As club members we were always encouraged to help others so aged 15/16ish I joined Jewish Youth Voluntary Service and went out with the St Mungo charity for the homeless on their soup runs, taking soup and rolls out all night to the tramps sleeping rough on the streets or in the railway arches of Shoreditch or under empty stalls in Petticoat Lane. Most had very sad stories but some were there as a definite life choice! It taught me a lot!
There were many very famous visitors to our club, Prince Philip came in the 1950s, the Beatles came in 1964, I can remember meeting Fenella Fielding, Ronnie Corbet and Frankie Vaughan. Celebrities would often be a guest for our annual awards night when they would be entertained first then give out our awards and certificates earned throughout the year. I was in quite a few of the plays and shows, as well as the suffragettes I've been the devil when the angel and I had to decide the fate of Henry VIII while his life was acted out behind us, there was the French Apache dance still vivid in my mind where Kelvin did the acrobatics to my seductive temptress (don't ask hahaha), and a play we called "out of the dustbin and onto the stage" where we managed to turn Chekhov into farce! Even remembering now I'm giggling :-)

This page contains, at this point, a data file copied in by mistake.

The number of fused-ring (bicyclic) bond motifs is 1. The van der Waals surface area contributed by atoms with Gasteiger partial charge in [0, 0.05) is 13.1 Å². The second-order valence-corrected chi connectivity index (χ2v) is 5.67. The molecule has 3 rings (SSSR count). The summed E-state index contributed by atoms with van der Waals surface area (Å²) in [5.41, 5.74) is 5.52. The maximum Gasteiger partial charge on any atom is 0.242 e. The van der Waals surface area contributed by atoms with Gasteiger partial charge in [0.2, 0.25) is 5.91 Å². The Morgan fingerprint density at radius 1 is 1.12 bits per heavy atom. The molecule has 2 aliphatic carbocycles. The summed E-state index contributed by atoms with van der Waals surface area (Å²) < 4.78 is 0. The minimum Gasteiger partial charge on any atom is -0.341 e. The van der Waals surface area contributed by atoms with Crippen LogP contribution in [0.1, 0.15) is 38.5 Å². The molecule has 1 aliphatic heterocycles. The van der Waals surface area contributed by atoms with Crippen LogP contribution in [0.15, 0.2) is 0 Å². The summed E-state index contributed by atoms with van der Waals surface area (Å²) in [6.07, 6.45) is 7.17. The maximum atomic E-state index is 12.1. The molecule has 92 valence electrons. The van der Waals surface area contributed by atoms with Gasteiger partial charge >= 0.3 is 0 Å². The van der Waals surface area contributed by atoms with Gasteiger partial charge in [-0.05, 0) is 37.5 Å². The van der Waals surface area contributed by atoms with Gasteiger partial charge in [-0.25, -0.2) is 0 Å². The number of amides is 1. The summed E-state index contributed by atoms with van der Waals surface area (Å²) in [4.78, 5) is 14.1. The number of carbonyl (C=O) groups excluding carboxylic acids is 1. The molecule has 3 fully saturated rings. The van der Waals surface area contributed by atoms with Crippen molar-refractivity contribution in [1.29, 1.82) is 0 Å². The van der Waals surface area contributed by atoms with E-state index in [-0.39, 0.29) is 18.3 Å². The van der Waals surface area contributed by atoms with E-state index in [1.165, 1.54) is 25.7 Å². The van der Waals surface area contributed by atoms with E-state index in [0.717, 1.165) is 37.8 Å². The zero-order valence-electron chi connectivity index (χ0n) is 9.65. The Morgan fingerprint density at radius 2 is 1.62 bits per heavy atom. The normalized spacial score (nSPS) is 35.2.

A regular club night Monday to Thursday was meet up in the canteen and have something to eat and drink as most of us came straight from school, then we'd go off to various activities. All back in the canteen for an assembly with relevant announcements and finishing the evening with disco. Sunday evenings had live music socials, dancing to lots of bands we'd barely heard of who later became really famous, like Jimi Hendrix, Procal Harem, Pink Floyd, Gino Washington and the Ram Jam Band, Simon Dupree and the Big Sound and lots more. They were fantastic nights.
I had the honour of being voted Girls' Club captain for one year, and I got to carry a clip board, which was considered a true badge of office as all the managers tended to carry clipboards hahaha. The climax of that year was being awarded a place on a four week youth holiday in Israel. I celebrated my 18th birthday in an air-raid shelter right on the Lebanese border! I'd never been abroad before that.
Members had to leave at 19 years old but they could come back as staff when they were 21. The enforced break was to ensure we didn't all become totally reliant on the safety of the institution. None of us ever wanted to leave but agreed it was the right time to be pushed into the real world and so many of us never went back but stayed in touch with friends in other ways. I actually married and moved out of London not long after that.